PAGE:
All patients underwent neurological and physical examinations at 6-month intervals over the course of 36 months. The examinations included blood pressure (one measurement at rest after the sonographic examination), height and weight measurements (including calculation of body mass index), collection of demographic and medical data (age, sex, and medical history), occurrence of diseases (arterial hypertension,14 diabetes mellitus,15 hyperlipidaemia,16 coronary heart disease, atrial fibrillation, history of myocardial infarction or other cardiac diseases, stroke, including stroke type, and surgery or stenting of any vessels, including carotid arteries, coronary or lower limb and other arteries), smoking, daily alcohol consumption dose and medication use.
All patients were treated using the ‘treating arteries instead of risk factors’ strategy.13 Briefly, all patients were examined for cholesterol blood level, glycaemia and blood pressure at their baseline visit. In case of pathological values, appropriate treatment was used with target LDL-cholesterol values of <2.5 mmol/L (<2.0 mmol/L in diabetics and stroke patients), target fasting glucose of 3.9–7.2 mmol/L, and blood pressure of ≤130/80 mm Hg. All smokers were instructed to stop smoking immediately. Furthermore, all patients were on a Mediterranean diet, performed an ideal amount of daily physical activity, and consumed a suitable daily amount of alcohol. Images of atherosclerotic plaques were shown to all patients at each visit to improve compliance.17–19 All patients received the brochure with information about atherosclerosis, risk factors, healthy life style, optimal diet, exercise and drug treatment possibilities.
In case of detection of atherosclerotic plaque thickness progression of ≥0.1 mm between the two visits, patients with treated hypercholesterolaemia were advised to double the statin dose. Ezetimibe was added in cases when the maximum statin dose was already reached. Niacin in non-diabetics or fibrate in diabetics were recommended in cases of previous ezetimibe treatment. In patients with blood pressure ˃130/80 mm Hg, it was recommended to adjust the antihypertensive treatment by adding ACE inhibitor or sartan, if possible. The use of pioglitazone or metformin was recommended in non-diabetic patients with insulin resistance.13
Neurosonological examination was performed in all patients at standard conditions during the baseline visit, 2 weeks later, and then in 6-month intervals within 36 months (totally eight measurements). Patients were instructed not to drink alcohol or smoke 48 hours prior to the examination. All patients underwent a routine clinical duplex ultrasound imaging of carotid arteries (common, internal and external carotid arteries) using B-mode, colour-mode and Doppler mode with a Mindray DC8 scanner (Mindray, Shenzhen, China) and linear probe 3–12 MHz (L 12-3E) to assess the carotid plaque characteristics, including plaque thickness and stenosis severity. The scanner settings were standardised to optimise acquisitions: acoustic power (maximum); mechanical index (1.3); frame rate (20 fps); main frequency (9.0 MHz), harmonic frequencies (on); dynamic range (115 dB); iClear (4); iBeam (1); depth and gain were individually adjusted. Then, 10-s cine-loops of longitudinal and transverse sections of all plaques in the carotid bifurcation were acquired.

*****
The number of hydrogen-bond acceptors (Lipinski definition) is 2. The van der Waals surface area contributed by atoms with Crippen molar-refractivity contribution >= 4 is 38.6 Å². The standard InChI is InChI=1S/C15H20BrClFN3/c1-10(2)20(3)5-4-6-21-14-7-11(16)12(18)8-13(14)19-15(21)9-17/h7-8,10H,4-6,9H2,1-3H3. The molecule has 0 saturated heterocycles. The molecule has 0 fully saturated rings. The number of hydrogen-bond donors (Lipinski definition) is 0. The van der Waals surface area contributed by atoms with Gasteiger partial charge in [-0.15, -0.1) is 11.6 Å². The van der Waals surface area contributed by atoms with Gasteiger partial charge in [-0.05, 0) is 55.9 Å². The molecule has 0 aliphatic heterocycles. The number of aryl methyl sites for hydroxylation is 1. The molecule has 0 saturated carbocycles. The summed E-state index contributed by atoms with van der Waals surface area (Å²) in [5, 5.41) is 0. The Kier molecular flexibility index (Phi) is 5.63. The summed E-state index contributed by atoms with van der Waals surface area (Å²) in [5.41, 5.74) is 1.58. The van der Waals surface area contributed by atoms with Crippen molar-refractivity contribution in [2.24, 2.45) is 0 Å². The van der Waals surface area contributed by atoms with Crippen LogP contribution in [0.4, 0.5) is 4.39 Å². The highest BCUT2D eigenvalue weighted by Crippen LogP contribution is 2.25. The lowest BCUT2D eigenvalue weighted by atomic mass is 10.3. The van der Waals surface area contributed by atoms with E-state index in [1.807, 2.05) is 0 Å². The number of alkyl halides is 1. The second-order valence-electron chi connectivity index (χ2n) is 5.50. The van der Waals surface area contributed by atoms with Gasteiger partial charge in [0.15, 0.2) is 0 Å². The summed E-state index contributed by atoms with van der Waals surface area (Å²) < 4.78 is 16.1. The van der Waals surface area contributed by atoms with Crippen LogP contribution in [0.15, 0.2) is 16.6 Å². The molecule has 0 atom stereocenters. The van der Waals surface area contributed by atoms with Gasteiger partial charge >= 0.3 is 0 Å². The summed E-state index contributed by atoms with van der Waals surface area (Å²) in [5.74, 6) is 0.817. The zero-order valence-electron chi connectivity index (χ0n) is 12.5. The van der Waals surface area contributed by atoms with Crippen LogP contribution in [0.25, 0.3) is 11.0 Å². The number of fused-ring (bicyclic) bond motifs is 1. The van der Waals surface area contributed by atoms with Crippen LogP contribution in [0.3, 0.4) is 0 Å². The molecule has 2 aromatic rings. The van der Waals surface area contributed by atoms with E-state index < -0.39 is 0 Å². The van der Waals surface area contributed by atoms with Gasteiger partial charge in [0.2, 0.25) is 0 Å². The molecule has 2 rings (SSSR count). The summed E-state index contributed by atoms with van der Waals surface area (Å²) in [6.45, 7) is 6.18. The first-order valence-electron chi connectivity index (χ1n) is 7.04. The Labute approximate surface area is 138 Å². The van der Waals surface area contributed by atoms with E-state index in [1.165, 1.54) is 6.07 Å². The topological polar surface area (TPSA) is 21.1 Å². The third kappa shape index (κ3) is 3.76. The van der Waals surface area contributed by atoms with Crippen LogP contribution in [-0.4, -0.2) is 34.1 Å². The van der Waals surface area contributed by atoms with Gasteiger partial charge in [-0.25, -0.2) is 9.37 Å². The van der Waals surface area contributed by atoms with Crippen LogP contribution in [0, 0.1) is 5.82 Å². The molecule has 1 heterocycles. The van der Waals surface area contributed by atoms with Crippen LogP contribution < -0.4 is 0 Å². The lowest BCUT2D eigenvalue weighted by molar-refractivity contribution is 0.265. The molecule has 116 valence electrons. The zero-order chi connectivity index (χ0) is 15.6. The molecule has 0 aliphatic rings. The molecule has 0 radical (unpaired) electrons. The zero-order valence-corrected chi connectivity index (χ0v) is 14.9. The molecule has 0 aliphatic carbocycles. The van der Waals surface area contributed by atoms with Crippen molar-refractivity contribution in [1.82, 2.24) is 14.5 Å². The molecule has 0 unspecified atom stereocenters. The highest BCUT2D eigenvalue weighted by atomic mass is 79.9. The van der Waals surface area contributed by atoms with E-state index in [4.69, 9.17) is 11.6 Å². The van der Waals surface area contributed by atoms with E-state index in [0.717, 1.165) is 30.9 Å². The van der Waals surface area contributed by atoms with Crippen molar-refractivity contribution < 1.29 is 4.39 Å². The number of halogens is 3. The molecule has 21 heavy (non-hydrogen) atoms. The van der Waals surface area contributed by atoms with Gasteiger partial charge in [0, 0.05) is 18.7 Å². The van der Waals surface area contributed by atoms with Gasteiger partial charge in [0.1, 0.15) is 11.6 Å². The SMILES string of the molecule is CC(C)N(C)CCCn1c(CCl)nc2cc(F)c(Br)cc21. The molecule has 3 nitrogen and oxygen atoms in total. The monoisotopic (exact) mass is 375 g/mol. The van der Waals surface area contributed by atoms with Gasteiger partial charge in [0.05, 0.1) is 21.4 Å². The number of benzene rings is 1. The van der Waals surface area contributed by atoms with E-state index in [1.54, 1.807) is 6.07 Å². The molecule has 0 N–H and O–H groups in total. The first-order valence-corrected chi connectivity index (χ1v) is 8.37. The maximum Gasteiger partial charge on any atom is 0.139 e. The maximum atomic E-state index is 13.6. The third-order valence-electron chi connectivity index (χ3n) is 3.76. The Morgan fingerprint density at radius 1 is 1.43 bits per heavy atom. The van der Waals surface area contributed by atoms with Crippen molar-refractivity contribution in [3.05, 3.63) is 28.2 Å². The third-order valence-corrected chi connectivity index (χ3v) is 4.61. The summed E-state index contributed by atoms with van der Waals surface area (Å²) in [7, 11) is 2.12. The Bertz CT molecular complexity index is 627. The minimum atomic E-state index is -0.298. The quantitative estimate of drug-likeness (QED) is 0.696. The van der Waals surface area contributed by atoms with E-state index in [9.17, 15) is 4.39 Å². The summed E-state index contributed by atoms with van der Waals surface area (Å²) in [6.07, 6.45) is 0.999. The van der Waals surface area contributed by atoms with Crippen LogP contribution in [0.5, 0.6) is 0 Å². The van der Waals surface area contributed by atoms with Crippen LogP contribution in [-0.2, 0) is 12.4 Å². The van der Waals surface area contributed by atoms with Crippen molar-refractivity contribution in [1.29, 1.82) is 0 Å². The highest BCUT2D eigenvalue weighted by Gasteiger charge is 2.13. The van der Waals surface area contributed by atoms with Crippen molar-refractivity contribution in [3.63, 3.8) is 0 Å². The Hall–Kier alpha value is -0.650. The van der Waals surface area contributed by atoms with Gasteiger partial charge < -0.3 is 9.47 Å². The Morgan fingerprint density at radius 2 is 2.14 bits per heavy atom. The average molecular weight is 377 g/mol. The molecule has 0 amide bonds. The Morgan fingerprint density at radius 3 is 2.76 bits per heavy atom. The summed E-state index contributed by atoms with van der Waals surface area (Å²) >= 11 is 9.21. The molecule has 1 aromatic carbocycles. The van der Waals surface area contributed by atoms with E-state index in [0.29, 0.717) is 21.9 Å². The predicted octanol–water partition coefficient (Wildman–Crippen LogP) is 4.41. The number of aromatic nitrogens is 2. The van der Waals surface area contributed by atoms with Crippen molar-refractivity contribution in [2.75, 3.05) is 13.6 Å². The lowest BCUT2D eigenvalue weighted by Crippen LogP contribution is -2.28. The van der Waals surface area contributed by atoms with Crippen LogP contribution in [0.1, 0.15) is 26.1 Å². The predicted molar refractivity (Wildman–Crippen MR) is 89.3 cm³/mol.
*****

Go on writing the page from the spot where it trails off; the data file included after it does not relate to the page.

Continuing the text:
The following plaque characteristics were evaluated: plaque echogenicity, homogeneity, plaque surface and calcifications. Plaque thickness measurement was performed in the transverse section of carotid artery in the area of maximum plaque thickness. The measurement was performed five times using a wall perpendicular to the artery (figure 1). The maximal measured plaque thickness was used for analysis.
Plaque thickness measurement error (σ) was set as 3 SDs (99.7th percentile) of the difference between the two measurements in 2-week intervals. Only evidently stable and progressive plaques were included to the analysis. A stable plaque was defined as a plaque with the thickness difference between initial and final measurements of ˂σ. Total plaque area and plaque volume differences between the first and final examinations were subsequently measured in plaques evaluated as stable. All plaques with differences in total plaque area or plaque volume of ˃10% were excluded from the stable plaque group. A progressive plaque was defined as a plaque with a thickness difference between initial and final measurements of >2σ. Plaques with the border change (1σ–2σ) were not included to the analysis as well as plaques with change ≤σ contralaterally to progressive plaque.
All sonographic examinations were performed by an experienced certified neurosonographer (DŠ). The second sonographic examination 2 weeks after the baseline visit was performed by two certified neurosonographers (DŠ and PK) to evaluate the interobserver and intraobserver variabilities of the plaque thickness measurement.
Normal data distribution was tested using Shapiro-Wilk test. Demographic data were expressed as the average and SD or as numbers and percentages. The interclass correlation coefficient was used for the evaluation of the interobserver and intraobserver reliability. Continuous variables were compared using the two-sample t-test. Ordinal categorical data were compared with Fisher exact test for two categorical variables, otherwise the Mann-Whitney U test was used.
Univariate and multivariate logistic regression analyses were used to identify independent risk factors (age, sex, body mass index, blood pressure, carotid plaque thickness, arterial hypertension, diabetes mellitus, hyperlipidaemia, coronary heart disease, atrial fibrillation, history of myocardial infarction, stroke, vascular surgery/stenting, smoking and alcohol consumption) for plaque progression defined as an increase of the thickness difference between initial and final measurements of >2 ME. All factors were included in the multivariate analysis (backward stepwise method).